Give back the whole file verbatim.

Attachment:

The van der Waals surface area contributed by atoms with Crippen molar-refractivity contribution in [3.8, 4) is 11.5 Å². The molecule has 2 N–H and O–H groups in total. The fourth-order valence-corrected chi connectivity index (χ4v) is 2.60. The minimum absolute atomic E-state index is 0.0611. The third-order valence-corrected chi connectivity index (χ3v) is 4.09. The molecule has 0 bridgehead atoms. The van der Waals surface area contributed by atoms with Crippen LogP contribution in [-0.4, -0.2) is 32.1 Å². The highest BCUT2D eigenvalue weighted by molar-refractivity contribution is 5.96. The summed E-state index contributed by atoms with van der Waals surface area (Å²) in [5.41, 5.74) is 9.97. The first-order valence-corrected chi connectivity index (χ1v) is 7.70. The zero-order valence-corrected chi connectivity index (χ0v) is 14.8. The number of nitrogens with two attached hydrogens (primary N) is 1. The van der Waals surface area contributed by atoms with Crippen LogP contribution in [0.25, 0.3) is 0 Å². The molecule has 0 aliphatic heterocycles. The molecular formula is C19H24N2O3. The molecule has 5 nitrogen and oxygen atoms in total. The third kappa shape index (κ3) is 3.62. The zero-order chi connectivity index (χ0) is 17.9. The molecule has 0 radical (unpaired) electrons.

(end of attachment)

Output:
The van der Waals surface area contributed by atoms with Crippen molar-refractivity contribution in [3.8, 4) is 11.5 Å². The molecule has 2 N–H and O–H groups in total. The fourth-order valence-corrected chi connectivity index (χ4v) is 2.60. The minimum absolute atomic E-state index is 0.0611. The third-order valence-corrected chi connectivity index (χ3v) is 4.09. The molecule has 0 bridgehead atoms. The van der Waals surface area contributed by atoms with Crippen LogP contribution in [-0.4, -0.2) is 32.1 Å². The highest BCUT2D eigenvalue weighted by molar-refractivity contribution is 5.96. The summed E-state index contributed by atoms with van der Waals surface area (Å²) in [5.41, 5.74) is 9.97. The first-order valence-corrected chi connectivity index (χ1v) is 7.70. The zero-order valence-corrected chi connectivity index (χ0v) is 14.8. The number of nitrogens with two attached hydrogens (primary N) is 1. The van der Waals surface area contributed by atoms with Crippen LogP contribution in [0.25, 0.3) is 0 Å². The molecule has 0 aliphatic heterocycles. The molecular formula is C19H24N2O3. The molecule has 5 nitrogen and oxygen atoms in total. The third kappa shape index (κ3) is 3.62. The zero-order chi connectivity index (χ0) is 17.9. The molecule has 0 radical (unpaired) electrons.